The combination of a specially prepared powder (originally used for isostatic pressing) and highly developed axial pressing technology enables the production of dimensionally accurate blanks without reworking - in just one step. The S-DT, S-DTML
from KOMAGE is a press system specially developed for the production of zirconia blanks in dental ceramic.
In addition to the desired advantages - such as a uniform density in the product - isostatic pressing processes also have serious disadvantages in the production of high-quality ceramics. For example, the process is complex, requires extensive reworking and produces relatively high material losses in the process. Depending on the intended shape of the green compact, the starting material is filled into a bag or a tube. For example, to obtain round, disc-shaped products, cylindrical tubing would be used. Then the tube is placed in the pressure vessel of the isostatic press, which is filled with liquid. The subsequent slow increase of the liquid pressure in the vessel up to, for example, 2000 bar, ensures largely isostatic compression conditions on the green compact and must then slowly decrease again to ambient pressure. The liquid is drained off. The compact is removed from the hose and trimmed so that it can be machined, e.g. slices can be cut from it. Undefined compacted areas or so-called "elephant feet" - unevenness at the bottom and at the top - have to be cut off. Numerous work steps are therefore necessary, and trimming results in valuable material that cannot always be fully recycled. Machining must be carried out with a diamond saw blade, as the zirconium dioxide used in dental ceramics has almost the hardness of a precious stone. For this reason, after isostatic pressing, the desired parts are also often first cut to rough dimensions and then turned over on the lathe so that they become radially plane.
The axial pressing process for dental ceramics by KOMAGE
The powder material used in the isostatic process requires no flow improvers or lubricants, only a binder. Also, the grain structure does not play such a big role, because the material - no matter what consistency - is simply pressed into the tubes. Axial production is different. In order to use this efficient, residue-free one-step process, KOMAGE adapted the traverse program for the hydraulic test press. After only two optimization steps, both the press technology and the tool technology could be adapted in such a way that the desired parts could also be produced with poorer, i.e. coarser-grained, flow-tough material. However, not yet optimally.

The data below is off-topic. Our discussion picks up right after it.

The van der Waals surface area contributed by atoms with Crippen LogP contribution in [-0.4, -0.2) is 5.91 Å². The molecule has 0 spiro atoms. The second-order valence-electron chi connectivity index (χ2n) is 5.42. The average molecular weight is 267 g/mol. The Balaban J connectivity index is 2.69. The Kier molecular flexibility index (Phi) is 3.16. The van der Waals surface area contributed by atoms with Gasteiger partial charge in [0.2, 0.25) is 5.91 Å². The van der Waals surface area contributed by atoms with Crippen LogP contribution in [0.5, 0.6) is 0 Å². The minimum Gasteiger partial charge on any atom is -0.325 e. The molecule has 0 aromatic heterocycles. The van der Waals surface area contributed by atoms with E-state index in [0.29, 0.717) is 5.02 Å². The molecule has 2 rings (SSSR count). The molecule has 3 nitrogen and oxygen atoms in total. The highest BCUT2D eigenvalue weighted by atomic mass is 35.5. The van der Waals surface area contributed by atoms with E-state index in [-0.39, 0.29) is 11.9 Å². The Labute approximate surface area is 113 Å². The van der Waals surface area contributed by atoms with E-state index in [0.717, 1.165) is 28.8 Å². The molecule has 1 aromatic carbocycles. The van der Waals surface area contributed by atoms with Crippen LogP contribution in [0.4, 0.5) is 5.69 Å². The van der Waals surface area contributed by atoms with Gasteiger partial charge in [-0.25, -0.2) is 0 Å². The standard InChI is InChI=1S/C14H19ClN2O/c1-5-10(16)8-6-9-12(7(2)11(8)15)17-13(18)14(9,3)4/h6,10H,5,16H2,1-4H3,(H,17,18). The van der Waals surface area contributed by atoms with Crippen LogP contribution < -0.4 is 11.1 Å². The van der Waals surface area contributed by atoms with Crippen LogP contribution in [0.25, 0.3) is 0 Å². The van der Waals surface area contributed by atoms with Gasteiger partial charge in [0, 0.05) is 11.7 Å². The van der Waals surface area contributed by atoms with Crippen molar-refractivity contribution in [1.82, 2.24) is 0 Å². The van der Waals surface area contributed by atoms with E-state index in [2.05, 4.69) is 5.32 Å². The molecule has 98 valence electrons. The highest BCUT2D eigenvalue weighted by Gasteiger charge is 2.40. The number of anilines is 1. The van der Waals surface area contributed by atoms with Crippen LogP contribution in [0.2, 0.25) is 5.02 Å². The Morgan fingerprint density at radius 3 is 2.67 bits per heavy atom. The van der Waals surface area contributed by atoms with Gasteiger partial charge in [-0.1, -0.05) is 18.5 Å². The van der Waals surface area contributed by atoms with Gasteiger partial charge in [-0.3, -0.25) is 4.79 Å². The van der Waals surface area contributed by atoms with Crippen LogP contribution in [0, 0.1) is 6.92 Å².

The new press procedure in application
After the publication of the first, promising results on the KOMAGE website, a dental laboratory became interested in the new process. Previously, the lab had milled parts out of pre-produced ceramic plates. Both the plates and the process were extremely costly. The blanks produced, i.e. semi-finished products, were between 400 and 500 euros for a diameter of 100 and a height of 20 millimeters, because the relatively high material and machining losses from the process were included in the price of the pre-produced plates. The aim was therefore to provide a process with which dental ceramics could be produced as quickly as possible and with as little loss as possible. To solve the flowability problem, a starting material was used that is used to manufacture hip prostheses. In this segment, homogeneity and dimensional accuracy are paramount. It is therefore impossible to achieve these with a simple powder containing only binder material.
Measurable and cost-saving
The starting material from hip prosthetics was used on a trial basis. The first pressed parts were discs of 100 millimeters in diameter. In further steps, the process was optimized - such as sintering to avoid breakage, or in the area of pressing parameters, which had to be finely balanced to achieve the desired densities. The material is compacted with a KOMAGE S120/200, i.e. a hydraulic press with 120 or 2000 kN (approx. 200 tons) pressing force. Although - as experience shows - it would not be absolutely necessary, products in the field of dental ceramics are partly still isostatically post-compacted after the axial pressing - simply because the conviction prevails in the market that only isostatically pressed materials achieve the highest quality. With the KOMAGE process at the beginning of the production chain, high-quality, dimensionally stable dental ceramics can be produced in a single step at a quarter of the manufacturing costs for the isostatic process. The cost of a 10mm blank was less than 100 euros in 2017.